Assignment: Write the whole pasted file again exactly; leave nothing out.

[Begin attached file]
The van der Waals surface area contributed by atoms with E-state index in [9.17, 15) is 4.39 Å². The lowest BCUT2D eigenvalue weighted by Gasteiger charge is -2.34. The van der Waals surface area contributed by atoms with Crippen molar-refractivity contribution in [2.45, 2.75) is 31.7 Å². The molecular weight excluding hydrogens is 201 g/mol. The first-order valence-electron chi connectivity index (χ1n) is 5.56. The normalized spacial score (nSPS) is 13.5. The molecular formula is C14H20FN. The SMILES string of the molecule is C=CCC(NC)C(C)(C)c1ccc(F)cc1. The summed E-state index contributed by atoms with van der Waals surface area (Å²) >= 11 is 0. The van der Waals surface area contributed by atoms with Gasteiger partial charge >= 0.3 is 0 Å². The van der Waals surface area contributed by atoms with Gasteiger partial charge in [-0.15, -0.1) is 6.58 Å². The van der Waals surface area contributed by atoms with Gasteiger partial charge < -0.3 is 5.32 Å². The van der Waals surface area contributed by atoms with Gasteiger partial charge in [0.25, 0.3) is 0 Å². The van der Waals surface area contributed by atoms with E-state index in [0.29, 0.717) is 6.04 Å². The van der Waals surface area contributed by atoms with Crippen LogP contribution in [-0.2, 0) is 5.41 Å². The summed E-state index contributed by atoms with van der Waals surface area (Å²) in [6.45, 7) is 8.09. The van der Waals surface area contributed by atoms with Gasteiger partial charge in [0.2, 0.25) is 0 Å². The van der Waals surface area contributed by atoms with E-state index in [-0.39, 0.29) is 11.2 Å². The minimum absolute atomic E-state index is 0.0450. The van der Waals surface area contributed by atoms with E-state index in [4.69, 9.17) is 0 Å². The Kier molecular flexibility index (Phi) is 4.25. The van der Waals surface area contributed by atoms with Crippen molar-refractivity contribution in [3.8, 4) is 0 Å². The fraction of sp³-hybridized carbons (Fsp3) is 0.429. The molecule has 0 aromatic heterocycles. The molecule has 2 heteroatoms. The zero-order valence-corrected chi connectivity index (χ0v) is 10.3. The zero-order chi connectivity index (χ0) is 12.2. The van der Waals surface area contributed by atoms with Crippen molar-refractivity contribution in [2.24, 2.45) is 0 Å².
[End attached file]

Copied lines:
The van der Waals surface area contributed by atoms with E-state index in [9.17, 15) is 4.39 Å². The lowest BCUT2D eigenvalue weighted by Gasteiger charge is -2.34. The van der Waals surface area contributed by atoms with Crippen molar-refractivity contribution in [2.45, 2.75) is 31.7 Å². The molecular weight excluding hydrogens is 201 g/mol. The first-order valence-electron chi connectivity index (χ1n) is 5.56. The normalized spacial score (nSPS) is 13.5. The molecular formula is C14H20FN. The SMILES string of the molecule is C=CCC(NC)C(C)(C)c1ccc(F)cc1. The summed E-state index contributed by atoms with van der Waals surface area (Å²) >= 11 is 0. The van der Waals surface area contributed by atoms with Gasteiger partial charge >= 0.3 is 0 Å². The van der Waals surface area contributed by atoms with Gasteiger partial charge in [-0.15, -0.1) is 6.58 Å². The van der Waals surface area contributed by atoms with Gasteiger partial charge < -0.3 is 5.32 Å². The van der Waals surface area contributed by atoms with Gasteiger partial charge in [0.25, 0.3) is 0 Å². The van der Waals surface area contributed by atoms with E-state index in [0.29, 0.717) is 6.04 Å². The van der Waals surface area contributed by atoms with Crippen LogP contribution in [-0.2, 0) is 5.41 Å². The summed E-state index contributed by atoms with van der Waals surface area (Å²) in [6.45, 7) is 8.09. The van der Waals surface area contributed by atoms with Gasteiger partial charge in [0.2, 0.25) is 0 Å². The van der Waals surface area contributed by atoms with E-state index in [-0.39, 0.29) is 11.2 Å². The minimum absolute atomic E-state index is 0.0450. The van der Waals surface area contributed by atoms with E-state index in [4.69, 9.17) is 0 Å². The Kier molecular flexibility index (Phi) is 4.25. The van der Waals surface area contributed by atoms with Crippen molar-refractivity contribution in [3.8, 4) is 0 Å². The fraction of sp³-hybridized carbons (Fsp3) is 0.429. The molecule has 0 aromatic heterocycles. The molecule has 2 heteroatoms. The zero-order valence-corrected chi connectivity index (χ0v) is 10.3. The zero-order chi connectivity index (χ0) is 12.2. The van der Waals surface area contributed by atoms with Crippen molar-refractivity contribution in [2.24, 2.45) is 0 Å².